It depends on the teacher and the classroom. From my experience, very few teachers have the skill set to make this a positive experience for the intellectually gifted kid and the rest of the classroom. While emotional intelligence and social skills are very important, I am always amazed that the intellectually gifted are seen as mentors for other kids. Being the parent of one highly gifted child and one wonderfully average child, I can tell you that their academic and social/emotional needs are very different. I cannot imagine my highly gifted kid being a mentor or seen as a classroom leader. More often than not this child is viewed as weird and awkward. It does not help a child to be ridiculed or seen as the teacher's pet. Believe me on this one. Being a natural leader is a "gift," that does not necessarily equate with intellectual giftedness. I would much rather my socially savvy average kid be in the position to mentor or be a leader. I don't mean to strike a hostile tone, but this is a sore subject with me.
Roy Smith said…
ouch said . . . And don't kids gain emotional intelligence and social skills from having a leadership/mentoring/guiding role in the classroom - that are a different but equally important kind of "gift"?

For a little bit different perspective on students tutoring or mentoring other students, I will share what I understand of how AS#1 does this in multi-grade classrooms, and maybe also shed some light on the potential advantages of multi-grade classrooms, even those with a large age range.

In AS#1, older kids in the classroom are generally encouraged to take a role in helping younger students learn skills and concepts. This is seen as being valuable not only for the younger child to learn, but also for reinforcing the skill or concept for the older child. That also corresponds with my own observation that for myself, sometimes the way that I most thoroughly learn something is by being expected to master it thoroughly enough to be able to teach it to someone else.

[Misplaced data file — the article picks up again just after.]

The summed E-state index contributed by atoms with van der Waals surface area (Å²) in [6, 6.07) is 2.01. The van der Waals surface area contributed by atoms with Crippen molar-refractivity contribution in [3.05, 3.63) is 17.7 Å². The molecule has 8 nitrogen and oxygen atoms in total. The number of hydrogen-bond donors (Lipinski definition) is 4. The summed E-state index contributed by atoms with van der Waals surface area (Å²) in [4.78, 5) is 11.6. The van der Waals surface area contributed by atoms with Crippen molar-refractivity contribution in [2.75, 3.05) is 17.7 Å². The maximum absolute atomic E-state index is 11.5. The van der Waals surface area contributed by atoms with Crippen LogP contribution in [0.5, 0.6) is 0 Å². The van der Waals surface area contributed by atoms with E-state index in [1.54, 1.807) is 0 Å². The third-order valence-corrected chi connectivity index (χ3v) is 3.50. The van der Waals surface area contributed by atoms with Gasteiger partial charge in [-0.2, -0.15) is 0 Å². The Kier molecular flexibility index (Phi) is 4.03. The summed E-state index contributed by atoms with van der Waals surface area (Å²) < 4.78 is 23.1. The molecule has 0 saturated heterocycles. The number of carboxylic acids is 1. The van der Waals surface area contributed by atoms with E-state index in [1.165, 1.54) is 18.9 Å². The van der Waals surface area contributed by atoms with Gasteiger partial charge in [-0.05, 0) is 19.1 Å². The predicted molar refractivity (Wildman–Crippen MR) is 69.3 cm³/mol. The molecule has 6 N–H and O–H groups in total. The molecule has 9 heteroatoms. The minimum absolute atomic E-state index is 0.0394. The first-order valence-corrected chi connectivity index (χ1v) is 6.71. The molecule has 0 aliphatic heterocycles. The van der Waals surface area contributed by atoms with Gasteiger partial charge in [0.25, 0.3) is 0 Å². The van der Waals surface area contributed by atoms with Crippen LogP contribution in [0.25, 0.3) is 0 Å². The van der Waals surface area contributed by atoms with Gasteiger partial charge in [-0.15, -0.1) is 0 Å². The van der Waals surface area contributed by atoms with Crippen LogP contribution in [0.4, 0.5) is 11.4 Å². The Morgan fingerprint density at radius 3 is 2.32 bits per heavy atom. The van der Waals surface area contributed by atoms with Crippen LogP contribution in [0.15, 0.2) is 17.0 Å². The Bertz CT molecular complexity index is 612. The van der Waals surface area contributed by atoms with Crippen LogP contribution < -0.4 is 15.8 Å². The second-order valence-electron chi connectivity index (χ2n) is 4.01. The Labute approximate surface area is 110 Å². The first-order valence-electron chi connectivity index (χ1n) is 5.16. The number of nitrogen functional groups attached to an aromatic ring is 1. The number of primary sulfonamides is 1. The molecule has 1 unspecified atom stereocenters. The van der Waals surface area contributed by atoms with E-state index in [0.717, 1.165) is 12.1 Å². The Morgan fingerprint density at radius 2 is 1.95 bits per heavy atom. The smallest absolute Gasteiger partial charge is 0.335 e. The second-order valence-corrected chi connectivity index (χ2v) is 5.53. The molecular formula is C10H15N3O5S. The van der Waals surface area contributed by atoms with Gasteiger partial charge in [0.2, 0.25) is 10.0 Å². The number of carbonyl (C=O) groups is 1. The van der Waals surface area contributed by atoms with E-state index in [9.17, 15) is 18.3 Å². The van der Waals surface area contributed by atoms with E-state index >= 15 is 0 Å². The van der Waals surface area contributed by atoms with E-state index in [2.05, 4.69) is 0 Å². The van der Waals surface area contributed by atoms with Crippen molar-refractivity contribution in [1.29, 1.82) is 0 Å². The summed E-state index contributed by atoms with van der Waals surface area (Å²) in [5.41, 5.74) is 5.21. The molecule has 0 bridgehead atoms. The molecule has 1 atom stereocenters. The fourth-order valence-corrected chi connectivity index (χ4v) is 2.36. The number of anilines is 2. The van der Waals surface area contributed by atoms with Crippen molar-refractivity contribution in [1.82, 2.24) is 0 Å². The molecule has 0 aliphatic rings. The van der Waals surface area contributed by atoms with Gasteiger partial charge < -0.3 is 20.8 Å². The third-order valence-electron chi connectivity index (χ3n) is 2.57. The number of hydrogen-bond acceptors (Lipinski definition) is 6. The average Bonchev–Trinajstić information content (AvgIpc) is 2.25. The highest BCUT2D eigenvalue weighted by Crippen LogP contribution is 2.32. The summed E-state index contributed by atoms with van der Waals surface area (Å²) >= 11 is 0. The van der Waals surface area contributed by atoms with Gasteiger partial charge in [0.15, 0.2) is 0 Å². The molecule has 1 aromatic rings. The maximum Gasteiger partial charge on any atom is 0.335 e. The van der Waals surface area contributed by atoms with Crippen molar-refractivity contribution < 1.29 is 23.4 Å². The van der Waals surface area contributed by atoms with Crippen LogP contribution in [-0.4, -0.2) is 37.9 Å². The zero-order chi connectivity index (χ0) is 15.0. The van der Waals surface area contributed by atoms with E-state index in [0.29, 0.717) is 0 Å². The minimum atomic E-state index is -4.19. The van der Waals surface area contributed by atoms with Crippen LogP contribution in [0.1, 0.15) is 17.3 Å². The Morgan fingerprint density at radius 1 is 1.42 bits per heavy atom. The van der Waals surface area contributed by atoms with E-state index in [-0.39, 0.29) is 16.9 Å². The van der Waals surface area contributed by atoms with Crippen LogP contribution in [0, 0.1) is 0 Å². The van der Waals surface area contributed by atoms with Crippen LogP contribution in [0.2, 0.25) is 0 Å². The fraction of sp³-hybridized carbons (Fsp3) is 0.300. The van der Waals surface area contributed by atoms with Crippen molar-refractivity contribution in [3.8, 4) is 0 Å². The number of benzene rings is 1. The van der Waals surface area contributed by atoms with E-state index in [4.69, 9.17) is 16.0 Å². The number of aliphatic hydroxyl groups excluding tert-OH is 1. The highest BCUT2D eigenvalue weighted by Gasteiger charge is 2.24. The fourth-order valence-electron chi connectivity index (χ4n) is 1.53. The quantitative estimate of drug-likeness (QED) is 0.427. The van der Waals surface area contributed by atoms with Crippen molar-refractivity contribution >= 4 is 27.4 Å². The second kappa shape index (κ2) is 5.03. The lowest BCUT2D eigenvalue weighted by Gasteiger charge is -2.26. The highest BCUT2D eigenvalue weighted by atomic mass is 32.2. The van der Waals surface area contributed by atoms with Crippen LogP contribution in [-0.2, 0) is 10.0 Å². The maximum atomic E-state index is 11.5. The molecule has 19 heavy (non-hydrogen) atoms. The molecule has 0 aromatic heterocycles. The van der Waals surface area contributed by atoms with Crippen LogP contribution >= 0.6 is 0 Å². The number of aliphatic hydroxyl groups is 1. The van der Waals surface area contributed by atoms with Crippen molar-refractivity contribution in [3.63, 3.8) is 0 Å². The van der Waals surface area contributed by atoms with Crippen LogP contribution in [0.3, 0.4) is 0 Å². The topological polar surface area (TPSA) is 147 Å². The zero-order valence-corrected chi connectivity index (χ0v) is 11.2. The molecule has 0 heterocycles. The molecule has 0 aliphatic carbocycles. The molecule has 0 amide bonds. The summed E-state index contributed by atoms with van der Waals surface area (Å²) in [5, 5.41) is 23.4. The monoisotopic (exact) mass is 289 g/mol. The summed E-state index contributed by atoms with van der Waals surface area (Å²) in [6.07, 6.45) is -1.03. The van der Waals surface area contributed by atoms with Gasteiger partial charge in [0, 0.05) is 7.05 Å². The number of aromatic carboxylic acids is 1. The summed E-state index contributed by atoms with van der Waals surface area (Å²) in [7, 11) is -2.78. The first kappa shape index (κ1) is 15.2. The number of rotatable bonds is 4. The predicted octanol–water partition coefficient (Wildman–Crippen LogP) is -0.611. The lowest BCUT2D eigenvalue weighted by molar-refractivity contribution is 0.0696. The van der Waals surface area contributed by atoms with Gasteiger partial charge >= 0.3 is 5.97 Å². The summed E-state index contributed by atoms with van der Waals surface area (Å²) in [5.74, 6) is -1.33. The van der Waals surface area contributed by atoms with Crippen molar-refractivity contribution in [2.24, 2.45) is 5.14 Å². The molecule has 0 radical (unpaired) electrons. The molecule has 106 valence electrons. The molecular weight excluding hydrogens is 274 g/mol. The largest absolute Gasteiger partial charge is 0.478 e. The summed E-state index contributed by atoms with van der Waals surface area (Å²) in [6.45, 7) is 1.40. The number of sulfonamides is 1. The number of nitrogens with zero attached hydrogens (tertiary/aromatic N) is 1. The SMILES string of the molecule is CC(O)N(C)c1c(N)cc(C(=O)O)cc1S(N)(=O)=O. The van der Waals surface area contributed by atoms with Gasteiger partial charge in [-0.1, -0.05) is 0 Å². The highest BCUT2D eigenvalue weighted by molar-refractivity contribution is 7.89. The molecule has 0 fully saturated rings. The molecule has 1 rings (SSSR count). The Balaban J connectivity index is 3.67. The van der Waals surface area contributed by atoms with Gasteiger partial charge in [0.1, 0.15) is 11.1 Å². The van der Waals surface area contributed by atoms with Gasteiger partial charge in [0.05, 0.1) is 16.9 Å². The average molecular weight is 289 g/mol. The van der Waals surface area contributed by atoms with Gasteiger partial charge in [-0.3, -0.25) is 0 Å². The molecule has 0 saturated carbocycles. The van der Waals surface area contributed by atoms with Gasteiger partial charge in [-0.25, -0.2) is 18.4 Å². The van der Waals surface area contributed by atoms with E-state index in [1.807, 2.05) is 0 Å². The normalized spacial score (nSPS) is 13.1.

This being an elementary school, the teacher still closely monitors the teaching and learning process, but students are expected to take leadership roles far more than would have ever happened when I was in elementary school. Successfully making this teaching method work is also not something every teacher can do; whether that is simply due to lack of training, or some other factor, I am not sure.

The key difference between this model and the idea of having "gifted" children be the leaders or mentors in the classroom is that at AS#1, the older children in the classroom are encouraged to take this role and develop this kind of ability to teach, irrespective of their "giftedness". I think it is at least as valuable for a less academically talented student to help teach others because it not only reinforces the concepts for the student doing the teaching, it also helps their self-confidence in a concrete way by letting them achieve and help other students achieve tangible accomplishments.

When I was in school, I was classified as a "gifted" child, and I think I can definitively say that if I had been consistently expected to tutor or teach or otherwise lead other children, and this was not something that was expected of the "average" students, that would have been a perfectly miserable experience for me. On the other hand, if I had been in an environment where every student was expected to teach others skills that they have mastered, it would have been helpful for keeping me and my classmates more fully engaged in our learning.